Vitamin D

Vitamin D prevents stress fractures in preteen and teenage girls

Friday, March 16, 2012 by: Amelia Bentrup
Tags: vitamin D, stress fractures, teenage girls

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(NaturalNews) Conventional wisdom holds that calcium and dairy products are needed for strong, healthy bones and teeth. However, recent research published in the Archives of Pediatrics & Adolescent Medicine shows that vitamin D intake may actually be the more essential nutrient for strong bones. The team of researchers, who hailed from various medical establishments in Boston, MA, followed over 6700 girls between 9 and 15 years of age from 1996-2001. The research was conducted via questionnaire sent at 12-24 month intervals, asking about dietary intake of calcium, dairy and vitamin D along with stress fracture incidence. It was found that while dairy and calcium intake was unrelated to the incidence of stress fractures, there was an inverse relationship between vitamin D intake and the occurrence of stress fractures. Those with a higher vitamin D intake had a lower risk of stress fractures.

Stress fractures are a common injury that plagues athletes, especially teenage girls. They are caused by high levels of pressure or stress on the bone and can sometimes develop over time, even without any noticeable injury. The scientists discovered that girls involved in more than one hour a day of a high stress activity were especially protected by vitamin D intake.

While it has long been known that severe Vitamin D deficiency results in rickets, a serious disease which prevents mineralization of the bones and results in skeletal deformities, it is now being discovered that less severe deficiencies can result in weaker bones that are more prone to stress and injury. Previous studies have shown that vitamin D deficiency in individuals over 50 leads to increased risk of fractures, however, this recent research shows that younger individuals are also very susceptible to fractures due to vitamin D deficiency. This is likely because vitamin D is necessary for the proper use of calcium and phosphorus in the bone. While rickets is generally very rare in the United States and developed world, many people may not receive enough vitamin D for optimal health.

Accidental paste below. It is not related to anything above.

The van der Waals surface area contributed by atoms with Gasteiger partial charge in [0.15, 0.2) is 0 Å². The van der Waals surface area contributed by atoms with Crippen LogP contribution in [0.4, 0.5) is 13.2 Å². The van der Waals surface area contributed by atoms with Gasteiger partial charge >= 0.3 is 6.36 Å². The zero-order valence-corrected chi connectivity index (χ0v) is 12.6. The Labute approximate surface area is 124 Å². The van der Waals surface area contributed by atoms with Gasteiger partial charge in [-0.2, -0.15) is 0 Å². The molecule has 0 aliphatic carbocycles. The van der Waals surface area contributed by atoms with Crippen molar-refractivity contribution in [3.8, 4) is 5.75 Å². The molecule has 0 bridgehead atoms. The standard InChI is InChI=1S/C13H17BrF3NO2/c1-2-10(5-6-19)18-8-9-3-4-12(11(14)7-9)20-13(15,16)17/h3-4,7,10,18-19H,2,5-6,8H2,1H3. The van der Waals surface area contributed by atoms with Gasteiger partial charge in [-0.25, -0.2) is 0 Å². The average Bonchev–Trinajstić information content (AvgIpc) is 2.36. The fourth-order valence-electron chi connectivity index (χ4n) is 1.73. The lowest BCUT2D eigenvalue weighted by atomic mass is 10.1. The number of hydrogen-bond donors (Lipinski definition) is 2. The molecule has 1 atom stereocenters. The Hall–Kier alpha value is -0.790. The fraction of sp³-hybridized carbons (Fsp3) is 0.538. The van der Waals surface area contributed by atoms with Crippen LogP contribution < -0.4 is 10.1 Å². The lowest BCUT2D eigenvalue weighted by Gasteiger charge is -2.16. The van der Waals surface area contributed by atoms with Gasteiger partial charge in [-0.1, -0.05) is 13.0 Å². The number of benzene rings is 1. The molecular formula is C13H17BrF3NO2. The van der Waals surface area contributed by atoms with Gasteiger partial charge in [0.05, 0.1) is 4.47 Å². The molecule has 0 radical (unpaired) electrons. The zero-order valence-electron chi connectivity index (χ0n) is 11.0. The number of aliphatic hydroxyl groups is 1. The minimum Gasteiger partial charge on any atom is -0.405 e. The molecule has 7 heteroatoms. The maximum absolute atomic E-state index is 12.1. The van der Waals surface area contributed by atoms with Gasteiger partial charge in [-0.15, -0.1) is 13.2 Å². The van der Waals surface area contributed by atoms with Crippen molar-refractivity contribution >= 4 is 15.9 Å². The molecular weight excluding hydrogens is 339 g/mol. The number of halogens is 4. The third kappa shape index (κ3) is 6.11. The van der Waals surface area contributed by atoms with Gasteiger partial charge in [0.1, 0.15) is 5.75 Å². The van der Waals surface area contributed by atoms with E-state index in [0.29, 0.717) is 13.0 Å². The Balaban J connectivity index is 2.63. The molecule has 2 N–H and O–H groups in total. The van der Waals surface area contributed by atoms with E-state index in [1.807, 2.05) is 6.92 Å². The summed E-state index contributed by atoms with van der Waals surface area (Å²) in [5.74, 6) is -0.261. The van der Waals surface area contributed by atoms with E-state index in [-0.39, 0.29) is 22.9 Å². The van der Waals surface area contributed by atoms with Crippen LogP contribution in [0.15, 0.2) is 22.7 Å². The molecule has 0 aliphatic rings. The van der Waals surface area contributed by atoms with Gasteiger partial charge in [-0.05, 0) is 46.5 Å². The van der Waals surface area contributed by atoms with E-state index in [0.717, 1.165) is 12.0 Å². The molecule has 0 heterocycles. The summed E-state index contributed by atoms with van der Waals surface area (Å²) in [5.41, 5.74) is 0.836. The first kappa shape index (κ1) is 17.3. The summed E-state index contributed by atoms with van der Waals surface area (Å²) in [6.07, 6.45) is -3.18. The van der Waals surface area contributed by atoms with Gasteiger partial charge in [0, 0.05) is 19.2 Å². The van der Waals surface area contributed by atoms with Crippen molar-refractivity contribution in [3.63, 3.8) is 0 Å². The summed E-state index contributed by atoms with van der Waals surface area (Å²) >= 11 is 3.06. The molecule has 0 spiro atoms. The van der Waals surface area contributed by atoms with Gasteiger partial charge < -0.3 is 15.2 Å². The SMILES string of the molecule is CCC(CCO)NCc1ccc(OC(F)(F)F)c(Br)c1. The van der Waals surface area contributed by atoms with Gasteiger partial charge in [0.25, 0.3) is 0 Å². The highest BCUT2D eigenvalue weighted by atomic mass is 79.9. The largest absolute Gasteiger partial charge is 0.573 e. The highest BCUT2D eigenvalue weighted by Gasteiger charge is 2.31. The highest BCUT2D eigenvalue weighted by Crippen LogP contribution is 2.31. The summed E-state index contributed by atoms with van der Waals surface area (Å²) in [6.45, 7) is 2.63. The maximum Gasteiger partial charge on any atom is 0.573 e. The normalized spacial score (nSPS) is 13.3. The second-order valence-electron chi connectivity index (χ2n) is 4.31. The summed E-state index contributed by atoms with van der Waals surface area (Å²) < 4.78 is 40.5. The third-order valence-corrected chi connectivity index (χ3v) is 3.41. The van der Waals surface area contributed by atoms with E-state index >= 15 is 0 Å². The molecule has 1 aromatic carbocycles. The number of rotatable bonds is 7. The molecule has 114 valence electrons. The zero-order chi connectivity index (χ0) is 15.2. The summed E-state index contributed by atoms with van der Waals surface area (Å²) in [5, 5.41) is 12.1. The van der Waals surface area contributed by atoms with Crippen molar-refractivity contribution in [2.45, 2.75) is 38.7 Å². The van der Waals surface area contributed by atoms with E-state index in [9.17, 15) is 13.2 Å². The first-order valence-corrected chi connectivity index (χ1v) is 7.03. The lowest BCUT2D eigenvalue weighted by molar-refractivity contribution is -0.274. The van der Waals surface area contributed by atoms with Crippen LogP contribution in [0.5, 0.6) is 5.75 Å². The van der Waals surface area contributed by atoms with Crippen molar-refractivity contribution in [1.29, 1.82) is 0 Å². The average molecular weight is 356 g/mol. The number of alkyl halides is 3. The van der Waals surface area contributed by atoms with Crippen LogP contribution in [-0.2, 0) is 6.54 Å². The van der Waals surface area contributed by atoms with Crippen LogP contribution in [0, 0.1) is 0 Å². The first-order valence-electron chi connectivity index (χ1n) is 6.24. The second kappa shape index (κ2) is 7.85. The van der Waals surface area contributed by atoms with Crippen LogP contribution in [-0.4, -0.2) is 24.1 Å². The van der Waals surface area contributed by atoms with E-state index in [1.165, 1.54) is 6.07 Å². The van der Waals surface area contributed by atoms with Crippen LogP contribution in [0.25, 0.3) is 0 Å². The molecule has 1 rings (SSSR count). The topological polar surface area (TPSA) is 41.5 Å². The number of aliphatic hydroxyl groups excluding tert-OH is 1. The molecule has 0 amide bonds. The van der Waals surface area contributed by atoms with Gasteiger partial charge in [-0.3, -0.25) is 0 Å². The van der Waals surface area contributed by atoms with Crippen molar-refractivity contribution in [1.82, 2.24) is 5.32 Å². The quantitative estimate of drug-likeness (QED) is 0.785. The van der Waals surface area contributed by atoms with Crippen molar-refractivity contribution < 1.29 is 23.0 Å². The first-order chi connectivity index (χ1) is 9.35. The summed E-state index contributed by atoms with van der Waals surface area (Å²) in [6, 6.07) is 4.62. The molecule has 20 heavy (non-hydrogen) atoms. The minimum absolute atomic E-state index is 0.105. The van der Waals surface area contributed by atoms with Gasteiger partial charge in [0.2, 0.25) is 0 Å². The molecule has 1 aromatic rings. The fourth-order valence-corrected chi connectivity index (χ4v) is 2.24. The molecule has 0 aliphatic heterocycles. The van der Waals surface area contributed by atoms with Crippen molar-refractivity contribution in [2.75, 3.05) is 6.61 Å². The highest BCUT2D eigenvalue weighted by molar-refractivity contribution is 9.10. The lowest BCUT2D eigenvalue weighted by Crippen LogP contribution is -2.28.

Vitamin D dosage and sources of vitamin D

The RDA or as it's now known as, the reference dietary intake, for vitamin D was set at 600 IU for individuals between 1 and 70 years of age in November 2010. However, many medical professionals believe that these levels are too low. The best way to determine the amount of vitamin D one needs for optimal health is to have one's blood levels checked as it's highly individual, and depends on how much one manufactures from the sun or gets from food sources.

The sun is obviously the largest source of vitamin D. However, how much vitamin D you are able to produce from the sun depends on your skin tone, degree of latitude, amount of skin exposure and time of day. The most vitamin D is produced when the majority of the skin is exposed during mid-day. It should also be noted that sunscreens that block ultra-violet rays, also block the production of vitamin D. Food sources of vitamin D include egg yolk, fish, fish oil, cod liver oil, cheese and beef liver.

While further research needs to be done, this study illuminates the importance of proper vitamin D intake for young, female athletes.

Sources for this article include:

http://www.medicalnewstoday.com/articles/242565.php

http://archpedi.ama

http://www.my-home-remedies.com/vitamin-d-deficiency-symptoms.html

http://www.naturalnews.com/028965_vitamin_D_bone_fractures.html

About the author:
Amelia Bentrup is the owner and editor of http://www.my-home-remedies.com a well-researched collection of natural home remedies. Discover natural cures for a variety of ailments and find specific information and safety guidelines for various herbs, vitamins, minerals and essential oils.







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